Pembroke and East Loddon College year nine students 
visit NUFG Kamarooka Project - 21 August 2009

For the third year in a row NUFG hosted a combined schools visit to its' Kamarooka Project for Year 9 students and teachers from East Loddon P-12 College and Pembroke College (Melbourne). Each year the students and teachers from both schools team up for reciprocal visits. According to the Pembroke teachers who keep coming back, the Kamarooka site is the best environmental education site in Victoria.

Over 60 students, teachers, NUFG members and NCCMA staff enjoyed a warm spring day in the 'Kamarooka bush', on a farm that has been transformed by perennial vegetation into one of the premier saltland reclamation sites in South Eastern Australia.

There were multiple objectives for the day. To have some fun, enjoy a time away from the day-to-day routine of classrooms, get some fresh air, provide an opportunity for city and country kids to talk and share experiences, and an opportunity to build this around some very practical educational opportunities. This was a chance to encourage young people to learn about soils, water, landscapes, climate, vegetation, land degradation, people, other animals, and farming systems. Perhaps another message in here was that communities can work together to achieve things they feel good about and that they are willing to share this knowledge. 

It was very good to see young people enjoying themselves and good to be able to hold their attention for long enough for us to get our messages across. We broke the students into three groups and gave them leaders that took them to strategically placed people able to talk to them and demonstrate issues that ranged from salinity, to plants as living organisms and their daily biological functions, plant adaptation and evolution to soil landscapes, linkages between landscape hydrology and farming systems, and optimising the location and management of plants to achieve multiple outcomes.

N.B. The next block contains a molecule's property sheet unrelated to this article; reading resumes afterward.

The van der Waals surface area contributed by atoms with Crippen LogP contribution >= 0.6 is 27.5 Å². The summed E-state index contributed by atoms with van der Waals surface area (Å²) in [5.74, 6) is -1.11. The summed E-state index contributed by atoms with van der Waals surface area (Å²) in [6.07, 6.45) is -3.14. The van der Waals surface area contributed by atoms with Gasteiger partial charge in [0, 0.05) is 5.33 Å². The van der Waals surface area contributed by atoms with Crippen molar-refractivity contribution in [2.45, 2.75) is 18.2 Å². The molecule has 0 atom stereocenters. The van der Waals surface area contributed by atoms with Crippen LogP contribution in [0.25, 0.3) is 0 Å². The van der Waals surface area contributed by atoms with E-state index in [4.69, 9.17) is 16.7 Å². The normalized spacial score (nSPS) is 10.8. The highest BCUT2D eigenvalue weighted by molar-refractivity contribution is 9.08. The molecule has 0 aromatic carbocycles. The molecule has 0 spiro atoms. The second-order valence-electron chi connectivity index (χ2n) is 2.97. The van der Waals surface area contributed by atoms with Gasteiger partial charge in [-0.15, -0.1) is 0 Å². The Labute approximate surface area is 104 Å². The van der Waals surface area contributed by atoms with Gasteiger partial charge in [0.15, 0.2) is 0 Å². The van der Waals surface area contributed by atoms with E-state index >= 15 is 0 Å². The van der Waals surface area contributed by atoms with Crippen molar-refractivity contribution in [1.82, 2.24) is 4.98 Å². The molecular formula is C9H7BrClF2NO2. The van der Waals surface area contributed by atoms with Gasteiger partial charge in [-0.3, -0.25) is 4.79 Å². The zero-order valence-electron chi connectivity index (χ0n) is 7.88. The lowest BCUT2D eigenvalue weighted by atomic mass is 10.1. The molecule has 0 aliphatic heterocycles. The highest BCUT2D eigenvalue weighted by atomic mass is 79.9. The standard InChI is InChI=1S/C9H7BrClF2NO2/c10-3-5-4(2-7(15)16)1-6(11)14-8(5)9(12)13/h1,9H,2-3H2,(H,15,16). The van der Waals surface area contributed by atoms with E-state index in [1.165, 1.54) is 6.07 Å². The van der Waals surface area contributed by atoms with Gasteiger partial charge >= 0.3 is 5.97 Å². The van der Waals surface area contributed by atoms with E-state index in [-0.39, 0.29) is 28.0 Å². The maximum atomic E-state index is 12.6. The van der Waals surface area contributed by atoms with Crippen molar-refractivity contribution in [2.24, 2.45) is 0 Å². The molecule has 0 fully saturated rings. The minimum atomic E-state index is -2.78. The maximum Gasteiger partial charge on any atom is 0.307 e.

Trees and shrubs could be seen to provide for biodiversity and realise beautiful wood products, and that the amazing saltbush plant will grow in landscapes too saline to support other vegetation. There are ways we can work with nature in our farming systems to achieve both profit and conservation.

When all the demonstrations were over it was time to have a bit of fun over a barbeque and an impromptu game of cricket before climbing back on the buses and heading back to East Loddon for other adventures.

It was a great day enjoyed by all.